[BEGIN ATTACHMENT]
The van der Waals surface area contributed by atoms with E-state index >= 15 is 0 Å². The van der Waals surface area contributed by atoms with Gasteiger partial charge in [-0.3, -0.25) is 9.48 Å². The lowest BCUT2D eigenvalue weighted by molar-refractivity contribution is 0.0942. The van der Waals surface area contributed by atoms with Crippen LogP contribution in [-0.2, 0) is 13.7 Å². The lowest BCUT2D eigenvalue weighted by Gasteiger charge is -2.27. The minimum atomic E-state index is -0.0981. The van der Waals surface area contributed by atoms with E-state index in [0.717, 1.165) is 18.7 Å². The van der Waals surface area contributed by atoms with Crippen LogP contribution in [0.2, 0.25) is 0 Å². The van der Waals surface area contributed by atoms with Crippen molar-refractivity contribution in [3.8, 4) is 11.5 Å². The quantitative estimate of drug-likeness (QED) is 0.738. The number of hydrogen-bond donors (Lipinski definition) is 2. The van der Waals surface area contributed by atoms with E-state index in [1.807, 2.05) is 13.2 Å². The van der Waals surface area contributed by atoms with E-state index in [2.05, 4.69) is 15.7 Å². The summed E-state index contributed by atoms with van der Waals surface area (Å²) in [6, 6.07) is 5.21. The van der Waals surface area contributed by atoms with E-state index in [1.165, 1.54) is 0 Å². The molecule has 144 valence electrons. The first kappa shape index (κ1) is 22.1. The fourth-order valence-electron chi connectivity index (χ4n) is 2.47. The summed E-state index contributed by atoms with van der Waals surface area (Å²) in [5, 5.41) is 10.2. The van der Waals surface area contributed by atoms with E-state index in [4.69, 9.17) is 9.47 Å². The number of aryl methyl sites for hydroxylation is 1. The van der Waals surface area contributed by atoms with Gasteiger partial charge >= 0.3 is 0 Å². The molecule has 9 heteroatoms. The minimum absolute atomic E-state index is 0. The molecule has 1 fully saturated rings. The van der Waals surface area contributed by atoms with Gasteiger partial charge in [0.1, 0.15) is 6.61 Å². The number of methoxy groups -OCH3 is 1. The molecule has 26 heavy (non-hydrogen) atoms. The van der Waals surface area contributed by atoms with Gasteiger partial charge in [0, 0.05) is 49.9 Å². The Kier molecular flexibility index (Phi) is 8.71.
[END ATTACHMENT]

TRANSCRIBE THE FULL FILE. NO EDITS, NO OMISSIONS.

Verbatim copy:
The van der Waals surface area contributed by atoms with E-state index >= 15 is 0 Å². The van der Waals surface area contributed by atoms with Gasteiger partial charge in [-0.3, -0.25) is 9.48 Å². The lowest BCUT2D eigenvalue weighted by molar-refractivity contribution is 0.0942. The van der Waals surface area contributed by atoms with Crippen LogP contribution in [-0.2, 0) is 13.7 Å². The lowest BCUT2D eigenvalue weighted by Gasteiger charge is -2.27. The minimum atomic E-state index is -0.0981. The van der Waals surface area contributed by atoms with E-state index in [0.717, 1.165) is 18.7 Å². The van der Waals surface area contributed by atoms with Crippen LogP contribution in [0.2, 0.25) is 0 Å². The van der Waals surface area contributed by atoms with Crippen molar-refractivity contribution in [3.8, 4) is 11.5 Å². The quantitative estimate of drug-likeness (QED) is 0.738. The number of hydrogen-bond donors (Lipinski definition) is 2. The van der Waals surface area contributed by atoms with E-state index in [1.807, 2.05) is 13.2 Å². The van der Waals surface area contributed by atoms with E-state index in [2.05, 4.69) is 15.7 Å². The summed E-state index contributed by atoms with van der Waals surface area (Å²) in [6, 6.07) is 5.21. The van der Waals surface area contributed by atoms with E-state index in [1.165, 1.54) is 0 Å². The molecule has 144 valence electrons. The first kappa shape index (κ1) is 22.1. The fourth-order valence-electron chi connectivity index (χ4n) is 2.47. The summed E-state index contributed by atoms with van der Waals surface area (Å²) in [5, 5.41) is 10.2. The van der Waals surface area contributed by atoms with E-state index in [4.69, 9.17) is 9.47 Å². The number of aryl methyl sites for hydroxylation is 1. The van der Waals surface area contributed by atoms with Gasteiger partial charge >= 0.3 is 0 Å². The molecule has 9 heteroatoms. The minimum absolute atomic E-state index is 0. The molecule has 1 fully saturated rings. The van der Waals surface area contributed by atoms with Gasteiger partial charge in [0.1, 0.15) is 6.61 Å². The number of methoxy groups -OCH3 is 1. The molecule has 26 heavy (non-hydrogen) atoms. The van der Waals surface area contributed by atoms with Gasteiger partial charge in [0, 0.05) is 49.9 Å². The Kier molecular flexibility index (Phi) is 8.71.